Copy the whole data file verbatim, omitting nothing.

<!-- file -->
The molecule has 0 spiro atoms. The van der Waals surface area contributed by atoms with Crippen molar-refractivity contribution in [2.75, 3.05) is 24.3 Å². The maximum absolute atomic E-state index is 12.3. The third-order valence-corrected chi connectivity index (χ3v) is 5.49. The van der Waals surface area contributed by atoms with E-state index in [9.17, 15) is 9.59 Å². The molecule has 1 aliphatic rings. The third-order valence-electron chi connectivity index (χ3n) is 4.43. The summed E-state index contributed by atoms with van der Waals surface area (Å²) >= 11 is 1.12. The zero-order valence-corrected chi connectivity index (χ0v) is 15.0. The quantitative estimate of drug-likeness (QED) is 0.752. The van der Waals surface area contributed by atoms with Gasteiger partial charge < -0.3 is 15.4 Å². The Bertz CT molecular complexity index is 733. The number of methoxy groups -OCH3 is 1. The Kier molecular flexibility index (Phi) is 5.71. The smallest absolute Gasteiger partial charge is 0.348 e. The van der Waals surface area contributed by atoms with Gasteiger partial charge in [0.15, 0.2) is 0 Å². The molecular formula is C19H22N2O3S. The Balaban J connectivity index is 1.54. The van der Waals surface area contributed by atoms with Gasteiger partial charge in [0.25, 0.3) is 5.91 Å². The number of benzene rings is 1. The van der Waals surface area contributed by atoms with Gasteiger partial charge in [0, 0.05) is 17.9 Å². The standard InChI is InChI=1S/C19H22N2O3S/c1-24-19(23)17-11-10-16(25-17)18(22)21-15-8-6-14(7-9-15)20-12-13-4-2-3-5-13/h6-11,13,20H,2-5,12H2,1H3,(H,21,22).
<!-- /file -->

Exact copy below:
The molecule has 0 spiro atoms. The van der Waals surface area contributed by atoms with Crippen molar-refractivity contribution in [2.75, 3.05) is 24.3 Å². The maximum absolute atomic E-state index is 12.3. The third-order valence-corrected chi connectivity index (χ3v) is 5.49. The van der Waals surface area contributed by atoms with E-state index in [9.17, 15) is 9.59 Å². The molecule has 1 aliphatic rings. The third-order valence-electron chi connectivity index (χ3n) is 4.43. The summed E-state index contributed by atoms with van der Waals surface area (Å²) >= 11 is 1.12. The zero-order valence-corrected chi connectivity index (χ0v) is 15.0. The quantitative estimate of drug-likeness (QED) is 0.752. The van der Waals surface area contributed by atoms with Gasteiger partial charge < -0.3 is 15.4 Å². The Bertz CT molecular complexity index is 733. The number of methoxy groups -OCH3 is 1. The Kier molecular flexibility index (Phi) is 5.71. The smallest absolute Gasteiger partial charge is 0.348 e. The van der Waals surface area contributed by atoms with Gasteiger partial charge in [0.15, 0.2) is 0 Å². The molecular formula is C19H22N2O3S. The Balaban J connectivity index is 1.54. The van der Waals surface area contributed by atoms with Gasteiger partial charge in [0.25, 0.3) is 5.91 Å². The number of benzene rings is 1. The van der Waals surface area contributed by atoms with Gasteiger partial charge in [0, 0.05) is 17.9 Å². The standard InChI is InChI=1S/C19H22N2O3S/c1-24-19(23)17-11-10-16(25-17)18(22)21-15-8-6-14(7-9-15)20-12-13-4-2-3-5-13/h6-11,13,20H,2-5,12H2,1H3,(H,21,22).